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Classic cars, Communism and Churches of Christ

Edelto Villa and newly baptized members of a church and their children in central Cuba. (Photo provided by Edelto Villa)

A baptism in Taguasco, Cuba. (Photo provided by Edelto Villa)

Evangelist Edelto Villa sent photos of a recent church-planting effort in Teguasco, a town near the center of Cuba.
“A new church has been born and 11 people were baptized for the glory of our Lord,” Villa said. “This has been the fruit not only of many days of evangelism, but of many prayers as well.”
I haven’t had the pleasure of meeting Brother Villa in person. I found out about his work last summer when I visited the Gulf Shores, Ala., Church of Christ. Villa is one of 34 Cuban evangelists supported by the Gulf Shores church, with assistance from the White Rock Fund in Texas.
I was able to visit Havana in 2005 for the 35th Caribbean Lectureship. It was an amazing, surreal experience — singing hymns praising God as a giant image of Fidel Castro smiled down on us. I also saw lots of beautiful cars from the 1940s and 50s.
In early 2006 I wrote a piece about the brothers and sisters I met in Cuba. Here’s an excerpt:

A classic car gets a tire change in dowtown Havana. (Photo by Erik Tryggestad)

Standing on the Malecon, the city’s fabled coastal boulevard, it’s a scant 90 miles north to Key West, Fla.
It still feels like a million miles.
Forty-seven years after the revolution that brought Fidel Castro to power, the two countries remain worlds apart. Former U.S. President Jimmy Carter made a landmark goodwill visit in 2002, but the next year, President Bush tightened the nation’s travel embargo on Cuba.
In the past five years churches of Christ in the United States have enjoyed positive relations with the island nation. Contributions from churches in Alabama and Louisiana — and a host of church-supported ministries — have made churches of Christ one of the largest contributors of humanitarian aid to Cuba, said Gary Bradley, a church member in Alabama who works with Cuban churches.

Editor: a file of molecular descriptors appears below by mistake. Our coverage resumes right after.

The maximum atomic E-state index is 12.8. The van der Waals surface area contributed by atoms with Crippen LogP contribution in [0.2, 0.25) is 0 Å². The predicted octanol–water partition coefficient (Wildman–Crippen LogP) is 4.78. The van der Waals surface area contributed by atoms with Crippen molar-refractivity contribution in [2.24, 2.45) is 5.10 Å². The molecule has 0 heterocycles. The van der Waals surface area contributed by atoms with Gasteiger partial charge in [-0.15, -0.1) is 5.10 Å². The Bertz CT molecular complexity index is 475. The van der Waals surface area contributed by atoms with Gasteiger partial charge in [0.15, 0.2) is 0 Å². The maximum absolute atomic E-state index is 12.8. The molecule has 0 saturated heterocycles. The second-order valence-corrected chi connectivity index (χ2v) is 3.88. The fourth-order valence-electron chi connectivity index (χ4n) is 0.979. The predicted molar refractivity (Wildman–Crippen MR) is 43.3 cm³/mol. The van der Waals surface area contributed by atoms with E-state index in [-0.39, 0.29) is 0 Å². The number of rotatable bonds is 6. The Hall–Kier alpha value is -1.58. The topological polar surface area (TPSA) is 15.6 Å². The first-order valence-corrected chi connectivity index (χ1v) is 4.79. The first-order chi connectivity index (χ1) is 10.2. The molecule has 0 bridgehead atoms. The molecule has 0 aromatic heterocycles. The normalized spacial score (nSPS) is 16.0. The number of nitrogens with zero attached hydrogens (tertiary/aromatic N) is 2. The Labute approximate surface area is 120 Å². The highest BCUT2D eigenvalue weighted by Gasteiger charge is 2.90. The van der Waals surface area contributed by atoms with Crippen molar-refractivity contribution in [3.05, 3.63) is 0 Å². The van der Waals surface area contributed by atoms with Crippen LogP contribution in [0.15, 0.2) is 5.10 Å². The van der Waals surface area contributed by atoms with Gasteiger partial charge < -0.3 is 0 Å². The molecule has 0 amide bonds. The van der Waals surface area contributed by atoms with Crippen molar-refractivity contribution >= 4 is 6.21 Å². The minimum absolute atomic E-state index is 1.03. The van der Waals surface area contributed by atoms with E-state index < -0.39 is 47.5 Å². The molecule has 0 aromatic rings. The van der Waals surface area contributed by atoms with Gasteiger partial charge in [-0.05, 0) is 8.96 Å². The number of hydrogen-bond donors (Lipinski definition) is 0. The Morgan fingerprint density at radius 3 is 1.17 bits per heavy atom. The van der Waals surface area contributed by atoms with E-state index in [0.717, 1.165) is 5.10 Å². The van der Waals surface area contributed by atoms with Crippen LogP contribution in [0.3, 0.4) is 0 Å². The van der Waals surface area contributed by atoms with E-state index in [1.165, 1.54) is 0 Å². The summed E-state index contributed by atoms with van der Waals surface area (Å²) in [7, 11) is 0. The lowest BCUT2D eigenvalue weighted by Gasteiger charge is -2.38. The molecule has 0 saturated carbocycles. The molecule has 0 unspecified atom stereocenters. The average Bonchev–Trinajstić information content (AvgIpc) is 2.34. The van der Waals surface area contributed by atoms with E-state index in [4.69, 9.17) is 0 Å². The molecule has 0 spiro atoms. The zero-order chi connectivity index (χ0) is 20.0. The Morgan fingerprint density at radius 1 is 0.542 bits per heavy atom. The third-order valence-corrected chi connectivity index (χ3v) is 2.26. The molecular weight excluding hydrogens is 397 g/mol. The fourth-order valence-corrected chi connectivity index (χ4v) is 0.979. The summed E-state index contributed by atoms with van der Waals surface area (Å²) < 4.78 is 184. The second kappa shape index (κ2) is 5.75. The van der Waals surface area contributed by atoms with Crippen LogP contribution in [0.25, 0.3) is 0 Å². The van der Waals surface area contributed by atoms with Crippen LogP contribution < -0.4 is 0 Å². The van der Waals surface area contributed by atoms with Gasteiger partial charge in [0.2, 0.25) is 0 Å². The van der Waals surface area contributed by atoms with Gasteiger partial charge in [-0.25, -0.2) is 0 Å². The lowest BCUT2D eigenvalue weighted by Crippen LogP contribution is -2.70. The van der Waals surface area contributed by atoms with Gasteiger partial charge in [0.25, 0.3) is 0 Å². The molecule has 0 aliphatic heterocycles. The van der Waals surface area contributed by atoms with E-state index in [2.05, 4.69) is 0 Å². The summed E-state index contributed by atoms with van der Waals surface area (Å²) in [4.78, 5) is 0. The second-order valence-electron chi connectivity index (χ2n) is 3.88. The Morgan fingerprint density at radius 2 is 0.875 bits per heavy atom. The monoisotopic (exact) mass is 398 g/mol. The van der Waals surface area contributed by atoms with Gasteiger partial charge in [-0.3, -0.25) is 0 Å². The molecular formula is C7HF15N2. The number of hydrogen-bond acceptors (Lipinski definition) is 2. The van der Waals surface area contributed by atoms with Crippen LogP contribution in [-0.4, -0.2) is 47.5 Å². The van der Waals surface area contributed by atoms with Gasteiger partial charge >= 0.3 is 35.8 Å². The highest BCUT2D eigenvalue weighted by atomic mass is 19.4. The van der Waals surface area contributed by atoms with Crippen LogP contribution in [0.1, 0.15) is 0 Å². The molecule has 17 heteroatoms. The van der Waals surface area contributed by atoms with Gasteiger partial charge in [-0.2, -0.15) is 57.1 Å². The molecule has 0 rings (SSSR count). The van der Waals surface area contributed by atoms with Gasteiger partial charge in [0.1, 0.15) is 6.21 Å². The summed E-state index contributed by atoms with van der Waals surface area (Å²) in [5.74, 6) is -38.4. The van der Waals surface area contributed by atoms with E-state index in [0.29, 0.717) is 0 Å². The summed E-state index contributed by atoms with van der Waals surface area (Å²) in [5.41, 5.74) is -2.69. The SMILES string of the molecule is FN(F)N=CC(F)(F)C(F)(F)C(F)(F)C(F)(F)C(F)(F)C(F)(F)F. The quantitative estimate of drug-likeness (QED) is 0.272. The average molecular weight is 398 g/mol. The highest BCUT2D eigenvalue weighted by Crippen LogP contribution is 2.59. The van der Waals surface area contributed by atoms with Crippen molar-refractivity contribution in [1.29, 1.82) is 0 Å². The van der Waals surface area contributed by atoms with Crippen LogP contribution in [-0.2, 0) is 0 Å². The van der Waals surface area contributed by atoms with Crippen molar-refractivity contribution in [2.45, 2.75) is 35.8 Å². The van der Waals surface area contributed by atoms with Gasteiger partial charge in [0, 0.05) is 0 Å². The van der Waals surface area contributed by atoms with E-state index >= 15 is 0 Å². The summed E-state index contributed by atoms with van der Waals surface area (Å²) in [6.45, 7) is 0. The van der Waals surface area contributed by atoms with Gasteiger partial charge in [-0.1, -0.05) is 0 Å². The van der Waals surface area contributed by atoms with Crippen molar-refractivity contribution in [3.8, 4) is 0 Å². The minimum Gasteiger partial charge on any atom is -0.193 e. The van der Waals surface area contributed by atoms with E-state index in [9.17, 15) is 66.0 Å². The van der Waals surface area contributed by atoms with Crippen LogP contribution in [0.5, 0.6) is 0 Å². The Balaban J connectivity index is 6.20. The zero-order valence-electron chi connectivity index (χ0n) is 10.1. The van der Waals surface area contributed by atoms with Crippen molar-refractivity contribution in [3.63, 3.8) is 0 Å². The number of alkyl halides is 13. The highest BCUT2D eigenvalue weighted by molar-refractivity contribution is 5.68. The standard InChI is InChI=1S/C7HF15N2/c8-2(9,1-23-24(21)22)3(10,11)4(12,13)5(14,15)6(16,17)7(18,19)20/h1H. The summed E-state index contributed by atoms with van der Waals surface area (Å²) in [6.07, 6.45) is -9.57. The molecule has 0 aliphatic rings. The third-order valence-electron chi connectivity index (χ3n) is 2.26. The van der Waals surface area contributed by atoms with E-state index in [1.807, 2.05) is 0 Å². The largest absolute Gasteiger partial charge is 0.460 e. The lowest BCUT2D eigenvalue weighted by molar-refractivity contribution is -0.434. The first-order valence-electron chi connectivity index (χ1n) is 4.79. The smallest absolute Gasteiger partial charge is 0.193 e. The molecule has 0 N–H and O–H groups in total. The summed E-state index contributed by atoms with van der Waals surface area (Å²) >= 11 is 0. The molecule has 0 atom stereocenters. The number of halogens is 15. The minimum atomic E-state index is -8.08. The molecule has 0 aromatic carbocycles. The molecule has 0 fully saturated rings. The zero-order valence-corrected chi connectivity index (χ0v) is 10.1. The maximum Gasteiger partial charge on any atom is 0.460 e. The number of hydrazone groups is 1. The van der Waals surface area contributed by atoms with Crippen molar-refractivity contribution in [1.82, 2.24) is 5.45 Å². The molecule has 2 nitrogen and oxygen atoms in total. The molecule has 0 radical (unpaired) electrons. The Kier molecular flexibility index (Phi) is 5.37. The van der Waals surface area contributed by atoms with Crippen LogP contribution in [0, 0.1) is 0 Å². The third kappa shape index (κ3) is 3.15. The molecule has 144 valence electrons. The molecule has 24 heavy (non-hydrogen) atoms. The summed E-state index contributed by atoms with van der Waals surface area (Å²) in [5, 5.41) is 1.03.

That status has allowed U.S. church members unprecedented access to their counterparts on the island, after a half-century of near-isolation. Church members who have traveled the short distance to Cuba report vibrant, growing congregations in this communist nation.

Minister Manuel Manrique and his grandson, Dajan, in 2005. (Photo by Erik Tryggestad)

I think my favorite interview during the trip was with 80-year-old Manuel Manrique. He was baptized in 1943 at age 17 — more than 15 years before the Cuban Revolution. He stayed faithful and brought his children up in the faith. He introduced me to his 17-year-old grandson, Dajan, who said he hoped to be a minister someday. I would love to get an update on them.
Another favorite memory from that trip was Andrew Blake, a church member from Jamaica. Whenever we crossed paths, he made a point of yelling, “Hey, newspaper-mon!”
By the way, this year the 40th Caribbean Lectureship is in the Caribbean nation of Trinidad and Tobago. I’ve been to two of the lectureships — the one in Cuba and the 2007 event in San Juan, Puerto Rico.
Back in Cuba, many Churches of Christ are growing rapidly. Several churches and ministries in the U.S. support work there. Abilene, Texas-based Herald of Truth makes regular trips to the island.

Tony Fernandez performs one of 21 baptisms on a Sunday in 2009 in Matanzas, Cuba. Fernandez is Herald of Truth’s representative in Cuba. (Photo by Tim Archer)